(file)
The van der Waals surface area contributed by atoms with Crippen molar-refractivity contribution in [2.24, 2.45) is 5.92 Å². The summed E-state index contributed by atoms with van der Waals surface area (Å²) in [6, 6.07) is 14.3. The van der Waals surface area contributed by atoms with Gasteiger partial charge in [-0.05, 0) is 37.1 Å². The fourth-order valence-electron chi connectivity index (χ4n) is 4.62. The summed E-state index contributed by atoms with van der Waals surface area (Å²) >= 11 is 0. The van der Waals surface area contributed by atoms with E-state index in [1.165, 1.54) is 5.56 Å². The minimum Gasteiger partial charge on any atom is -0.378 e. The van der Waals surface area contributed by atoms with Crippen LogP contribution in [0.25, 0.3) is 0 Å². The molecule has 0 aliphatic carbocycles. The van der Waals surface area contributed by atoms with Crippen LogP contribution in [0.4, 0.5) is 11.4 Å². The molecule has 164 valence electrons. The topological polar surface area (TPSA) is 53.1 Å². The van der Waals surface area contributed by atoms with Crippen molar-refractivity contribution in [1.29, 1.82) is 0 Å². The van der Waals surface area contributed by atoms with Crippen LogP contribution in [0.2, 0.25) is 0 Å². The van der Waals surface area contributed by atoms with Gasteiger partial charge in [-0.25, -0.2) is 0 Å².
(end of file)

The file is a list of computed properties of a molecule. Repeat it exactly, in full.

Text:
The van der Waals surface area contributed by atoms with Crippen molar-refractivity contribution in [2.24, 2.45) is 5.92 Å². The summed E-state index contributed by atoms with van der Waals surface area (Å²) in [6, 6.07) is 14.3. The van der Waals surface area contributed by atoms with Gasteiger partial charge in [-0.05, 0) is 37.1 Å². The fourth-order valence-electron chi connectivity index (χ4n) is 4.62. The summed E-state index contributed by atoms with van der Waals surface area (Å²) >= 11 is 0. The van der Waals surface area contributed by atoms with E-state index in [1.165, 1.54) is 5.56 Å². The minimum Gasteiger partial charge on any atom is -0.378 e. The van der Waals surface area contributed by atoms with Crippen LogP contribution in [0.25, 0.3) is 0 Å². The molecule has 0 aliphatic carbocycles. The van der Waals surface area contributed by atoms with Crippen LogP contribution in [0.4, 0.5) is 11.4 Å². The molecule has 164 valence electrons. The topological polar surface area (TPSA) is 53.1 Å². The van der Waals surface area contributed by atoms with Crippen molar-refractivity contribution in [1.29, 1.82) is 0 Å². The van der Waals surface area contributed by atoms with Crippen LogP contribution in [0.2, 0.25) is 0 Å². The van der Waals surface area contributed by atoms with Gasteiger partial charge in [-0.25, -0.2) is 0 Å².